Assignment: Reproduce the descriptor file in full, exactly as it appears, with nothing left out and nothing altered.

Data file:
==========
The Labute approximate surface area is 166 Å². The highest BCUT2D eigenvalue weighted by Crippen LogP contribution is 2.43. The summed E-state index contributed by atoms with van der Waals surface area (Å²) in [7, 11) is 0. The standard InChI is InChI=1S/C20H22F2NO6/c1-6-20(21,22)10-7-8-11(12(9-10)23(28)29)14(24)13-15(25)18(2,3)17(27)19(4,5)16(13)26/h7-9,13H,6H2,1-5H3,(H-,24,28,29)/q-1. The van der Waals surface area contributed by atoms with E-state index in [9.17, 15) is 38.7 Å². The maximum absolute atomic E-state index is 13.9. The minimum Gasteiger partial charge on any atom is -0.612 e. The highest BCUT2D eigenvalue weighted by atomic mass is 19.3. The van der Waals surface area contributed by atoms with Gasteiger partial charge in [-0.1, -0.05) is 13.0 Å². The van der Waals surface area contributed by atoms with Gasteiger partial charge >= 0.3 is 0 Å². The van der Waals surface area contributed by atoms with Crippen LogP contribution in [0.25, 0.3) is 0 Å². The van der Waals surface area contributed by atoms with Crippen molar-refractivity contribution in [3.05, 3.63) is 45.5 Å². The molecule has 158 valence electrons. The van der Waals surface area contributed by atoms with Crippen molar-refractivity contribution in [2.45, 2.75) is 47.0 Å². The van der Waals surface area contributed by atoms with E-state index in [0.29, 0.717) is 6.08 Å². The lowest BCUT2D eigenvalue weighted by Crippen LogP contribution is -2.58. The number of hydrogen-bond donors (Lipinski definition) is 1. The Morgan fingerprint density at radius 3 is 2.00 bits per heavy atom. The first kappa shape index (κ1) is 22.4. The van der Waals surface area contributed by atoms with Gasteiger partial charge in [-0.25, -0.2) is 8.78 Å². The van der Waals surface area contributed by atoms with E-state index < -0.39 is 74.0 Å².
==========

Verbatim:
The Labute approximate surface area is 166 Å². The highest BCUT2D eigenvalue weighted by Crippen LogP contribution is 2.43. The summed E-state index contributed by atoms with van der Waals surface area (Å²) in [7, 11) is 0. The standard InChI is InChI=1S/C20H22F2NO6/c1-6-20(21,22)10-7-8-11(12(9-10)23(28)29)14(24)13-15(25)18(2,3)17(27)19(4,5)16(13)26/h7-9,13H,6H2,1-5H3,(H-,24,28,29)/q-1. The van der Waals surface area contributed by atoms with E-state index in [9.17, 15) is 38.7 Å². The maximum absolute atomic E-state index is 13.9. The minimum Gasteiger partial charge on any atom is -0.612 e. The highest BCUT2D eigenvalue weighted by atomic mass is 19.3. The van der Waals surface area contributed by atoms with Gasteiger partial charge in [-0.1, -0.05) is 13.0 Å². The van der Waals surface area contributed by atoms with Gasteiger partial charge >= 0.3 is 0 Å². The van der Waals surface area contributed by atoms with Crippen LogP contribution in [0.25, 0.3) is 0 Å². The van der Waals surface area contributed by atoms with Crippen molar-refractivity contribution in [3.05, 3.63) is 45.5 Å². The molecule has 158 valence electrons. The van der Waals surface area contributed by atoms with Crippen molar-refractivity contribution in [2.45, 2.75) is 47.0 Å². The van der Waals surface area contributed by atoms with E-state index in [0.29, 0.717) is 6.08 Å². The lowest BCUT2D eigenvalue weighted by Crippen LogP contribution is -2.58. The number of hydrogen-bond donors (Lipinski definition) is 1. The Morgan fingerprint density at radius 3 is 2.00 bits per heavy atom. The first kappa shape index (κ1) is 22.4. The van der Waals surface area contributed by atoms with Gasteiger partial charge in [-0.25, -0.2) is 8.78 Å². The van der Waals surface area contributed by atoms with E-state index < -0.39 is 74.0 Å².